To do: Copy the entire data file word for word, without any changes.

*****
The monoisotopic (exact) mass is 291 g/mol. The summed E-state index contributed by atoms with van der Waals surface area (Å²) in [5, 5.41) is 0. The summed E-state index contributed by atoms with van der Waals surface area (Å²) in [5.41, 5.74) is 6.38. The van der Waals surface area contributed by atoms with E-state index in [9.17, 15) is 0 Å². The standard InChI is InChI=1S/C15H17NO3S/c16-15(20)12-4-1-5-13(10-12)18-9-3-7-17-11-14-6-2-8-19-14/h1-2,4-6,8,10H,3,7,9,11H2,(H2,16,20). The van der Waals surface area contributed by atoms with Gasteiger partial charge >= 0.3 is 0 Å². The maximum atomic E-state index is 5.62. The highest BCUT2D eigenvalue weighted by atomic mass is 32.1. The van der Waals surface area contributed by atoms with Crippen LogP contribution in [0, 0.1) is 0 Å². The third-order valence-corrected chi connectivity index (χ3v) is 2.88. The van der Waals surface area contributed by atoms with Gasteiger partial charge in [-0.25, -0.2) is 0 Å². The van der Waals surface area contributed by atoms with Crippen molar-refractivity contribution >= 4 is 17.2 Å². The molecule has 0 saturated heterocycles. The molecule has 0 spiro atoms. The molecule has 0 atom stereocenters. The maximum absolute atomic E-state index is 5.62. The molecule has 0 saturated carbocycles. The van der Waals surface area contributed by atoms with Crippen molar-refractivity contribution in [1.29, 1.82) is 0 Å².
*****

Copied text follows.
The monoisotopic (exact) mass is 291 g/mol. The summed E-state index contributed by atoms with van der Waals surface area (Å²) in [5, 5.41) is 0. The summed E-state index contributed by atoms with van der Waals surface area (Å²) in [5.41, 5.74) is 6.38. The van der Waals surface area contributed by atoms with E-state index in [9.17, 15) is 0 Å². The standard InChI is InChI=1S/C15H17NO3S/c16-15(20)12-4-1-5-13(10-12)18-9-3-7-17-11-14-6-2-8-19-14/h1-2,4-6,8,10H,3,7,9,11H2,(H2,16,20). The van der Waals surface area contributed by atoms with Gasteiger partial charge >= 0.3 is 0 Å². The maximum atomic E-state index is 5.62. The highest BCUT2D eigenvalue weighted by atomic mass is 32.1. The van der Waals surface area contributed by atoms with Crippen LogP contribution in [0, 0.1) is 0 Å². The third-order valence-corrected chi connectivity index (χ3v) is 2.88. The van der Waals surface area contributed by atoms with Gasteiger partial charge in [-0.25, -0.2) is 0 Å². The van der Waals surface area contributed by atoms with Crippen molar-refractivity contribution >= 4 is 17.2 Å². The molecule has 0 saturated heterocycles. The molecule has 0 spiro atoms. The molecule has 0 atom stereocenters. The maximum absolute atomic E-state index is 5.62. The molecule has 0 saturated carbocycles. The van der Waals surface area contributed by atoms with Crippen molar-refractivity contribution in [1.29, 1.82) is 0 Å².